What is the grid, anyway?
Our Link of the Week this time is the latest of our GridBriefings, where we attempt to answer a question as old as the grid: Just what is the grid?
In "Grid computing in five minutes," you see case studies of the grid in action, running the gamut from nuclear fusion to earth science to agriculture. And you can hear what different people have to say about what it is, how it works, why it matters, and the challenges for its future.
For example, Fa´rouz Malek, LHC ATLAS experiment physicist and scientific
project leader for the LHC Computing Grid in France, says: "As a particle physicist in the 90s, I witnessed the birth of the World Wide
Web: I still remember the trouble I caused
in my experiment when I suggested we
create a web page to facilitate interaction
between international members. I have
since witnessed the birth of grid computing,
and am deeply involved in the Large Hadron Collider
Computing Grid. I can't imagine how LHC physicists
could produce science without it. Grid technology enables
the science to be worldwide and collaborative."
Read more (pdf)
Guest column: Invest in expanding frontiers of knowledge
From Des Moines Register, Oct. 9, 2008
In the long, hot summer days in the Central Valley of California, over-romanticized in the movie "American Graffiti," the boredom could sometimes drive you to the coolness of the public library across town.
A new issue of Scientific American told about new exotic particles discovered at the Berkeley Bevatron - 3,000 times heavier than an electron, with big Greek letters for names. I learned the Greek alphabet, but that didn't help.
A few years later this new world opened up to me as a physics major and later a graduate student in high-energy physics at the University of California, Berkeley, studying for six wonderful years the interactions of these very same particles.
The inner stuff of these particles is now known to be tiny objects called "quarks," which swirl around one another in groups of three to make a proton or a neutron. Different groups of three quarks make up all the particles with those Greek-letter names. Today, the most challenging question is why these quarks have the masses they do.
On Sept. 10, the first protons circulated through the magnets of the highest-energy particle collider ever built, the LHC ("Large Hadron Collider") at the CERN laboratory outside Geneva, Switzerland. [An electrical malfunction has since temporarily sidelined the collider.] One goal is to search for the origin of mass and to explain why the proton made of three quarks has the mass it does. Three Iowa groups pursue these questions, the ISU group of Eli Rosenberg and the University of Iowa groups of Yasar Onel and Usha Mallik.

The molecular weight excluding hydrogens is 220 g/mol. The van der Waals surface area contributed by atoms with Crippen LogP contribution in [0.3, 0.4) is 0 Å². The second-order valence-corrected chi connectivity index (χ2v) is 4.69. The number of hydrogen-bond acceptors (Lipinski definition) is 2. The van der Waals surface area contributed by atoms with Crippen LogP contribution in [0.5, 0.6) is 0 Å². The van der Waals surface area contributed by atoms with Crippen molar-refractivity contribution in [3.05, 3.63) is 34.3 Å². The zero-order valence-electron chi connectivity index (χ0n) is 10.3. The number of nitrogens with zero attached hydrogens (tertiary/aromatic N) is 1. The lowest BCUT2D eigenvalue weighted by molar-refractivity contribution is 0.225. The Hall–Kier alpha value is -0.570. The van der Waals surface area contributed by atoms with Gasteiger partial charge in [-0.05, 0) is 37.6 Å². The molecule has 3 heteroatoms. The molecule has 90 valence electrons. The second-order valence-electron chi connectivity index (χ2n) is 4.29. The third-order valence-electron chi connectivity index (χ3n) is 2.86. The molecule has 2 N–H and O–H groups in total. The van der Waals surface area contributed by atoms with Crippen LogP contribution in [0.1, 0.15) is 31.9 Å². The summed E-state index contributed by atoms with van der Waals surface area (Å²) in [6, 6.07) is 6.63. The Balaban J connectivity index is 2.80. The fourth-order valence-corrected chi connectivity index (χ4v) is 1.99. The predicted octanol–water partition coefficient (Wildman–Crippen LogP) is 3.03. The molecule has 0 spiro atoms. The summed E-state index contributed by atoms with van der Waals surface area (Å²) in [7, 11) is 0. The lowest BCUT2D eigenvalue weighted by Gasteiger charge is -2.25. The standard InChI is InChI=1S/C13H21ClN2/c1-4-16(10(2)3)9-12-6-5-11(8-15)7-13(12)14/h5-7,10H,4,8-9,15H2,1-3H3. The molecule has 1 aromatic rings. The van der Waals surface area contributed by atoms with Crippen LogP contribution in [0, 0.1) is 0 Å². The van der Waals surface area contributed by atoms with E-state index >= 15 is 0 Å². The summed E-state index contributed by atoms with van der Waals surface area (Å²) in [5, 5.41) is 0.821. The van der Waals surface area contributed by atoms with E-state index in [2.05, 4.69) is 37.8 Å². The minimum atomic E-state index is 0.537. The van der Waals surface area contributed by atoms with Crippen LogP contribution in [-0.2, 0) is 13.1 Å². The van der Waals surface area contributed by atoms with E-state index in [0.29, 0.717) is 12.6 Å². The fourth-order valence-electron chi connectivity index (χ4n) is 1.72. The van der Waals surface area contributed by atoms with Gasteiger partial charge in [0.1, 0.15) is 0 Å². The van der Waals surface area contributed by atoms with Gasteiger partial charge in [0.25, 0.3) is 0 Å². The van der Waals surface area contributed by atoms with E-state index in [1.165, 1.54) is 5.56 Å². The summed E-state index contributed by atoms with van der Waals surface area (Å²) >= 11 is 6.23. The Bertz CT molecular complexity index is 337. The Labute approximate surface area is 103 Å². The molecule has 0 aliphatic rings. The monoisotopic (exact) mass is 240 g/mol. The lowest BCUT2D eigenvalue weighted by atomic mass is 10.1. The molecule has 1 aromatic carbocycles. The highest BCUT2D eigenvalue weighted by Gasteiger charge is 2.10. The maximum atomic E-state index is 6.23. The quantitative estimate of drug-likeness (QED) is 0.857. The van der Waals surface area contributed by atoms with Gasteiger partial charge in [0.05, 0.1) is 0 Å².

These deep questions can be answered only by high-energy microscopes like the LHC, and they can be built and operated only by international collaborations supported by the governments of many nations. Consequently, high-energy physicists routinely transcend international borders in politics, economics and science.
Have a safe day!
Fermilab barn dance Sunday
Fermilab barn dance Sunday, Oct. 12, in the Kuhn Village Barn at 6:30 p.m. with music by Kit, James & Ericka and calling by Dan Saathoff. See www.fnal.gov/orgs/folkclub/ for more info.
George Winston piano concert coming Oct. 19
The Fermilab Arts Series presents George Winston at 3 p.m. Sunday, Oct. 19, in Ramsey Auditorium. Winston's solo piano concert features music from his melodic seasonal recordings, Vince Guaraldi's Peanuts pieces, New Orleans R & B piano, stride
piano, and more, including pieces from his latest CD, "Gulf Coast Blues and
Impressions: A Hurricane Relief Benefit." Tickets are $25 for adults and $13 for those 18 and younger. For reservations, call (630) 840-2787 weekdays from 9 a.m. to 4 p.m. For more information, see www.fnal.gov/culture.
Learn about disability workplace inclusion
October is National Disability Employment Awareness Month (NDEAM). Although
this October marks the 61st year that our country has celebrated employment
opportunities for people with disabilities, it was not until Feb. 1, 2001,
when President George W. Bush announced his disability agenda, the New
Freedom Initiative, that a President focused on full inclusion of people
with disabilities in all aspects of society, including the workplace. Click
here to learn more about inclusive workplaces.
Town hall meeting with future director general of CERN Oct. 28
Fermilab will host an open town hall meeting with Rolf-Dieter Heuer, the
designated director general of CERN, Oct. 28, at 10:45 a.m. in Ramsey
Auditorium, followed by a reception in the WH Art Gallery (2nd floor) at
noon. The town hall meeting includes a 10-minute presentation by Heuer and
a 60-minute Q&A session. Everyone is invited. Heuer would like to meet with
all members of the U.S. particle physics community.
Find new classified ads on Fermilab Today.